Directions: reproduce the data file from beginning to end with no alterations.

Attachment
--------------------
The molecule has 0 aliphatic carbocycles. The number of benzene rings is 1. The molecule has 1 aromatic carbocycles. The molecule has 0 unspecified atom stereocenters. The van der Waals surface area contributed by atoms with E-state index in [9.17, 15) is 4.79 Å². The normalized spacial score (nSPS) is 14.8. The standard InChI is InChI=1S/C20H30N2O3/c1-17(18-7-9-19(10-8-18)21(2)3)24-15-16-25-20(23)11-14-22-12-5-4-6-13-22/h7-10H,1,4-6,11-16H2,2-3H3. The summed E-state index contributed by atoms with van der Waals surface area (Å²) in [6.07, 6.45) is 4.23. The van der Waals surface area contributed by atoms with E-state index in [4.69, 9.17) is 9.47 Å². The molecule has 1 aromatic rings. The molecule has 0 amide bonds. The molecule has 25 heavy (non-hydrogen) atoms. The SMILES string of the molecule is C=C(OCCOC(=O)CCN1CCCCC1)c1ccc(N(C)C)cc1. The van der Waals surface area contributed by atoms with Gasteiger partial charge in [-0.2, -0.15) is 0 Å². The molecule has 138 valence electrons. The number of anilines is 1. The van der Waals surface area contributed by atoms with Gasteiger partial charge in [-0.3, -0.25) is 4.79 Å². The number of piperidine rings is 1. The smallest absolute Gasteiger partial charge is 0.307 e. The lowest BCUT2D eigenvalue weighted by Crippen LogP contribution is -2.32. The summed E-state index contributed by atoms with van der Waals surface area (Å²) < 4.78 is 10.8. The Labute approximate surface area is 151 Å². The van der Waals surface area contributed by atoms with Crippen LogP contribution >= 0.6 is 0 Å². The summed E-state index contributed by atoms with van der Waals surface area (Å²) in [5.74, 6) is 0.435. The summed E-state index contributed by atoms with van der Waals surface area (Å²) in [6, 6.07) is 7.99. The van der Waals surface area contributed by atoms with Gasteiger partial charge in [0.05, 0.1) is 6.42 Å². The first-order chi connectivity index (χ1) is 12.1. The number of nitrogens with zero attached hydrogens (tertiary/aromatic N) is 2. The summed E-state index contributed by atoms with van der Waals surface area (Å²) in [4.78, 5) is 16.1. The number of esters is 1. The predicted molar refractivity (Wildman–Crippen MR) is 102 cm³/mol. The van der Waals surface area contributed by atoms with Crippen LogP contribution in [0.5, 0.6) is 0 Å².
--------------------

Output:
The molecule has 0 aliphatic carbocycles. The number of benzene rings is 1. The molecule has 1 aromatic carbocycles. The molecule has 0 unspecified atom stereocenters. The van der Waals surface area contributed by atoms with E-state index in [9.17, 15) is 4.79 Å². The normalized spacial score (nSPS) is 14.8. The standard InChI is InChI=1S/C20H30N2O3/c1-17(18-7-9-19(10-8-18)21(2)3)24-15-16-25-20(23)11-14-22-12-5-4-6-13-22/h7-10H,1,4-6,11-16H2,2-3H3. The summed E-state index contributed by atoms with van der Waals surface area (Å²) in [6.07, 6.45) is 4.23. The van der Waals surface area contributed by atoms with E-state index in [4.69, 9.17) is 9.47 Å². The molecule has 1 aromatic rings. The molecule has 0 amide bonds. The molecule has 25 heavy (non-hydrogen) atoms. The SMILES string of the molecule is C=C(OCCOC(=O)CCN1CCCCC1)c1ccc(N(C)C)cc1. The van der Waals surface area contributed by atoms with Gasteiger partial charge in [-0.2, -0.15) is 0 Å². The molecule has 138 valence electrons. The number of anilines is 1. The van der Waals surface area contributed by atoms with Gasteiger partial charge in [-0.3, -0.25) is 4.79 Å². The number of piperidine rings is 1. The smallest absolute Gasteiger partial charge is 0.307 e. The lowest BCUT2D eigenvalue weighted by Crippen LogP contribution is -2.32. The summed E-state index contributed by atoms with van der Waals surface area (Å²) < 4.78 is 10.8. The Labute approximate surface area is 151 Å². The van der Waals surface area contributed by atoms with Crippen LogP contribution >= 0.6 is 0 Å². The summed E-state index contributed by atoms with van der Waals surface area (Å²) in [5.74, 6) is 0.435. The summed E-state index contributed by atoms with van der Waals surface area (Å²) in [6, 6.07) is 7.99. The van der Waals surface area contributed by atoms with Gasteiger partial charge in [0.05, 0.1) is 6.42 Å². The first-order chi connectivity index (χ1) is 12.1. The number of nitrogens with zero attached hydrogens (tertiary/aromatic N) is 2. The summed E-state index contributed by atoms with van der Waals surface area (Å²) in [4.78, 5) is 16.1. The number of esters is 1. The predicted molar refractivity (Wildman–Crippen MR) is 102 cm³/mol. The van der Waals surface area contributed by atoms with Crippen LogP contribution in [0.5, 0.6) is 0 Å².